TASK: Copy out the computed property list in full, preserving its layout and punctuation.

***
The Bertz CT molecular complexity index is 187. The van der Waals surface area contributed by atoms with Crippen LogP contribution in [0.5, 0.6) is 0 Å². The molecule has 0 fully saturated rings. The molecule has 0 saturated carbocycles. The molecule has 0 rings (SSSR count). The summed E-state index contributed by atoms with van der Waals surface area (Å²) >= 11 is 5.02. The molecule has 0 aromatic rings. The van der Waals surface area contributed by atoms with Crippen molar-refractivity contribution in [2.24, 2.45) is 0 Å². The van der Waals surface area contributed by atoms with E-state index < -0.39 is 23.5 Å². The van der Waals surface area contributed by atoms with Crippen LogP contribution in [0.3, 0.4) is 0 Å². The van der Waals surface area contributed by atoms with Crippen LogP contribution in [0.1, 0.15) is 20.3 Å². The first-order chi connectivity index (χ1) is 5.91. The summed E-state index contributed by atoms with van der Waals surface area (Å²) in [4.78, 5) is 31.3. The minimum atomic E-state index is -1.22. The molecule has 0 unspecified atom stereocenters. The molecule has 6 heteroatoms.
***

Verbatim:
The Bertz CT molecular complexity index is 187. The van der Waals surface area contributed by atoms with Crippen LogP contribution in [0.5, 0.6) is 0 Å². The molecule has 0 fully saturated rings. The molecule has 0 saturated carbocycles. The molecule has 0 rings (SSSR count). The summed E-state index contributed by atoms with van der Waals surface area (Å²) >= 11 is 5.02. The molecule has 0 aromatic rings. The van der Waals surface area contributed by atoms with Crippen molar-refractivity contribution in [2.24, 2.45) is 0 Å². The van der Waals surface area contributed by atoms with E-state index < -0.39 is 23.5 Å². The van der Waals surface area contributed by atoms with Crippen LogP contribution in [0.3, 0.4) is 0 Å². The van der Waals surface area contributed by atoms with Crippen LogP contribution in [0.1, 0.15) is 20.3 Å². The first-order chi connectivity index (χ1) is 5.91. The summed E-state index contributed by atoms with van der Waals surface area (Å²) in [4.78, 5) is 31.3. The minimum atomic E-state index is -1.22. The molecule has 0 unspecified atom stereocenters. The molecule has 6 heteroatoms.